Volcanic 'plumerang' could impact human health
Posted on 15/06/2017
A new study has found a previously undetected potential health risk from the high concentration of small particles found in a boomerang-like return of a volcanic plume.
A team of scientists, including Dr Amy Donovan (Department of Geography) traced the evolution of the plume chemistry from the 2014-2015 Icelandic Holuhraun lava field eruption and found a second type of plume that impacts air quality.
This second plume had circled back to Icelandic cities and towns long after the health warning about the initial plume had been lifted.
Lead author, Dr Ilyinskaya from the Institute of Geophysics and Tectonics at Leeds University, said: “The return of this second, mature, plume, which we referred to as a ‘plumerang’, showed that the volcanic sulphur had undergone a gas-to-particle conversion by spending time in the atmosphere.
“Our samples showed that the mature plume was very rich in fine particles which contained high concentrations of sulphuric acid and trace metals. The concentrations of these trace metals did not reduce as the plume matured and included heavy metals found in human-made air pollution that are linked to negative health effects.
“On at least 18 days during the six-month long eruption the plumerang was in the capital city of Reykjavík, while the official forecast showed ‘no plume’.”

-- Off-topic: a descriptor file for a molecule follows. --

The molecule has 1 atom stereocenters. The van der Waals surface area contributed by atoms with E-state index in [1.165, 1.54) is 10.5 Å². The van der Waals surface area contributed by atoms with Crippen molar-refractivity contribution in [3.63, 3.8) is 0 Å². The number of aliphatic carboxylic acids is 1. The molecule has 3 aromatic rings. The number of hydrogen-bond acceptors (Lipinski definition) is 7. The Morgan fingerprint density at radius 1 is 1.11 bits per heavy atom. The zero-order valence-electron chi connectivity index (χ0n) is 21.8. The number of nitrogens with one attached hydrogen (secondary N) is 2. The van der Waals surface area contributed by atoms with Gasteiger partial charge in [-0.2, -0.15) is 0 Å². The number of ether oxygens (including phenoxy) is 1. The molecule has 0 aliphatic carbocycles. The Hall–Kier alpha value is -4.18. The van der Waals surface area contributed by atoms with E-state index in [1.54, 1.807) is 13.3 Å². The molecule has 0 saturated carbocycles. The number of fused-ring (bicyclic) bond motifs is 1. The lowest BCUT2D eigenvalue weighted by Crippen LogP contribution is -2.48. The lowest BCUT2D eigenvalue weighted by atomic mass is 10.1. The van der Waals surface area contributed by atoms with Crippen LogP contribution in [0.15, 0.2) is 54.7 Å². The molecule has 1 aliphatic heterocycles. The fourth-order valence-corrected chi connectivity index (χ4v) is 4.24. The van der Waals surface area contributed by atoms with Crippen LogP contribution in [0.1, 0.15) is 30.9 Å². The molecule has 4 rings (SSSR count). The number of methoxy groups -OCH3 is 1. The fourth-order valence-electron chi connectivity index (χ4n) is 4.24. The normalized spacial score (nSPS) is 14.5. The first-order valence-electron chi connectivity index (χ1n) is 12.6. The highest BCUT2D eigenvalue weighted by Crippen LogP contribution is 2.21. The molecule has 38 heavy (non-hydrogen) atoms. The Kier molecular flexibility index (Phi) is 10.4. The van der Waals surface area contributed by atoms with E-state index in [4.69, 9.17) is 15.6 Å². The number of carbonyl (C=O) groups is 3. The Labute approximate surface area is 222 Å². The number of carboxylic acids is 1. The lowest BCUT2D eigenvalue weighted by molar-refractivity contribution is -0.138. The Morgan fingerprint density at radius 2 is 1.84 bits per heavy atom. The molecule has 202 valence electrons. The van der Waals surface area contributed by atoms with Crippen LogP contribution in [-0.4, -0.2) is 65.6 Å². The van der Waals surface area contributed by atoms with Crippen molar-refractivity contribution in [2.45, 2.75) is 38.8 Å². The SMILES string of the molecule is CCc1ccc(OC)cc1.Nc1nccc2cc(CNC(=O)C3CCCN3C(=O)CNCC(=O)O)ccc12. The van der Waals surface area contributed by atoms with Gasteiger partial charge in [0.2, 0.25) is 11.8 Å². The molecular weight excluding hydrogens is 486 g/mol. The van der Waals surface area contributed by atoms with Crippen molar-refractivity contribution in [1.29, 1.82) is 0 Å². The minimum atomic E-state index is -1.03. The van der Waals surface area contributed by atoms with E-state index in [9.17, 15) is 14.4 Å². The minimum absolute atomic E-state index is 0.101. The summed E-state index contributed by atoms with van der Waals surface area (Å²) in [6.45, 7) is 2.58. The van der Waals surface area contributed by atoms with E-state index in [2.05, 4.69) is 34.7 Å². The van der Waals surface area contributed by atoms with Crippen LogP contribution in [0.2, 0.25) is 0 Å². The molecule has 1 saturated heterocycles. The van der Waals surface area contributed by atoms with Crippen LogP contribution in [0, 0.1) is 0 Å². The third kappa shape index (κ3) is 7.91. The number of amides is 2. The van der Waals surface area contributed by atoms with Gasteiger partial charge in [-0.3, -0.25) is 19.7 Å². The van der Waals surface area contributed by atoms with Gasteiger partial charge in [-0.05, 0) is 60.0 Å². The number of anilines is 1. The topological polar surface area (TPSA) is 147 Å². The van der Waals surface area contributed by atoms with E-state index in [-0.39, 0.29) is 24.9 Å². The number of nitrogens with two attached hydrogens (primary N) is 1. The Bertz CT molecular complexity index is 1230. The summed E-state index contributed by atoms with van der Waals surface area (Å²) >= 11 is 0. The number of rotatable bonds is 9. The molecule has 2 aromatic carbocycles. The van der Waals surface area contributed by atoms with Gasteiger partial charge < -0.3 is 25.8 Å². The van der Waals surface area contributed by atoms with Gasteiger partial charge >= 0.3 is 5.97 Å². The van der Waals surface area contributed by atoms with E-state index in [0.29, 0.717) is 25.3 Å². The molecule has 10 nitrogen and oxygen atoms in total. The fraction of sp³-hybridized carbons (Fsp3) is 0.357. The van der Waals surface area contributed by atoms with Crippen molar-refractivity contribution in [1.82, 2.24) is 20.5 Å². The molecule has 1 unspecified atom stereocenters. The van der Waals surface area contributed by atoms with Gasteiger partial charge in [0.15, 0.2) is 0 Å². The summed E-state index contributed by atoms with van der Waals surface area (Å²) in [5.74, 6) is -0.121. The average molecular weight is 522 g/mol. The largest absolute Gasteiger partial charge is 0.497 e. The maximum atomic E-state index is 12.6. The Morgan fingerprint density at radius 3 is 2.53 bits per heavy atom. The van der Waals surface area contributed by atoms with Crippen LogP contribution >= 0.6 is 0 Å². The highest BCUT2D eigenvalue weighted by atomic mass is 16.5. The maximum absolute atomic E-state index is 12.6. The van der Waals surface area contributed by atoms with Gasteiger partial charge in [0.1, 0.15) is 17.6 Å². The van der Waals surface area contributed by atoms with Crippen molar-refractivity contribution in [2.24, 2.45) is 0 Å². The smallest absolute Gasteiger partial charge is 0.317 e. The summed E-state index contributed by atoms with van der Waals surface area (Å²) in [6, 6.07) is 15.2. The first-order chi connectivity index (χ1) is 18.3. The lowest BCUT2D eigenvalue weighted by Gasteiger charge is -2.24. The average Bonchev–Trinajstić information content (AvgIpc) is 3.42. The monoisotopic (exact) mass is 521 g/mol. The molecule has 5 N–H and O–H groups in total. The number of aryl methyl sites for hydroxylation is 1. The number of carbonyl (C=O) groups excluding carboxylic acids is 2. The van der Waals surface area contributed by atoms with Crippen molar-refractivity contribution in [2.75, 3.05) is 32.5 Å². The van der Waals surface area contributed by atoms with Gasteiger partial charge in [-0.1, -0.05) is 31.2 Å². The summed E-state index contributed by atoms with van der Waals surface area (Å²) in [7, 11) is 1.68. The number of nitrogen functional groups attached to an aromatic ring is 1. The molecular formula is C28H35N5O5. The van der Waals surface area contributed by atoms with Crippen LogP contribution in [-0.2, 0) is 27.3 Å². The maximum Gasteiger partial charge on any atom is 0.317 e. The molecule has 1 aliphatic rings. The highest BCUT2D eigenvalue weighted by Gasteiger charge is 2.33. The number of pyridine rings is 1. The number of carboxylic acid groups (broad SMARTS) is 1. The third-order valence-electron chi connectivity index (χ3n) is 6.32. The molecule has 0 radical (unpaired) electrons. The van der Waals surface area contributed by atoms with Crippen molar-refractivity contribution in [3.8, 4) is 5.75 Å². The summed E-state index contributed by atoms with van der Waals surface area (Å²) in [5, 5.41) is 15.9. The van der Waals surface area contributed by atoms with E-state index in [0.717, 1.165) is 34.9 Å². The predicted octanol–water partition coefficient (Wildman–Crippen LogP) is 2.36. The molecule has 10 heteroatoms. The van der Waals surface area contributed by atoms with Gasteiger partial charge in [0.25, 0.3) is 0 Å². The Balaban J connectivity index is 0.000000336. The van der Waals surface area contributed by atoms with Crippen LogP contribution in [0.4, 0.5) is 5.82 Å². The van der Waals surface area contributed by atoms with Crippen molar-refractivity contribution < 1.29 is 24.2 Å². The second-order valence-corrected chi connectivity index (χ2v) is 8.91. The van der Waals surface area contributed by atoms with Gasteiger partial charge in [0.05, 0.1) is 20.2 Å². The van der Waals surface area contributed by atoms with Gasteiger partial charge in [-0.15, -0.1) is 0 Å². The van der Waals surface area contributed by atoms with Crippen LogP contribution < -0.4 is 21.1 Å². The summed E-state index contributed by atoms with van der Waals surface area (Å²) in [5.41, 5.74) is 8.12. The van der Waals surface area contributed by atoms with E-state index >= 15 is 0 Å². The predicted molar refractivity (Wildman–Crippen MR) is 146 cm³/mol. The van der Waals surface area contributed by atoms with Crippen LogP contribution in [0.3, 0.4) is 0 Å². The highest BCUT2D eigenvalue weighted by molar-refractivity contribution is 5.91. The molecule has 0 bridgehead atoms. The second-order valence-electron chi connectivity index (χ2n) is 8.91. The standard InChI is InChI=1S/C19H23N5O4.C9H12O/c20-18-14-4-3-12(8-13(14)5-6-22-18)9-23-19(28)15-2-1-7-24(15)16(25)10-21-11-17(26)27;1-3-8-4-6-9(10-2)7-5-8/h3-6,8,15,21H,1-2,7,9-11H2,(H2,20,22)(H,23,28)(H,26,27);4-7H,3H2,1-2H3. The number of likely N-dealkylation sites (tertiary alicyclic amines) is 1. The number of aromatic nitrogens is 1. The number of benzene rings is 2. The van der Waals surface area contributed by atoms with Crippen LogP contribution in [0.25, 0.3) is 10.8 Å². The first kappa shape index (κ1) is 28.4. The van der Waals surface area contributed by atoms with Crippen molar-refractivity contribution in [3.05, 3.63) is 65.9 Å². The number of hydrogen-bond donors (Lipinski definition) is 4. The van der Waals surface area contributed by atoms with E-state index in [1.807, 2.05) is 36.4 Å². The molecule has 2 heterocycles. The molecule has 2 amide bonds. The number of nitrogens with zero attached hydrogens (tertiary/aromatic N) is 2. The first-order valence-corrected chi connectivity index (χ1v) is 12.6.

The fine particles found in the plumerang are so small they can penetrate deep into the lungs, potentially causing serious health problems such as exacerbating asthma attacks.
It is estimated that short and long-term exposure to these types of fine particles, from both human-made and natural sources, cause over three million premature deaths globally per year. Such exposure remains the single largest environmental health risk in Europe.
Dr Amy Donovan said: ‘The study is partly based on a field campaign in Iceland in January 2015, in which we made gas and aerosol measurements of the volcanic plume at Holuhraun. I carried out the ground-based gas measurements, which supplemented work I had done in collaboration with the Icelandic Met Office in September 2014. The field conditions in January were very limiting for the techniques that we usually use to make such measurements - they rely on ultraviolet light, which is in short supply in January in Iceland - but we were able to make measurements using other techniques instead, particularly in situ sampling methods.’
The study, published in Earth and Planetary Science Letters on 9 June 2017, recommends that in future gas-rich eruptions both the young and mature plumes should be considered when forecasting air pollution and the dispersion and transport pattern of the plume.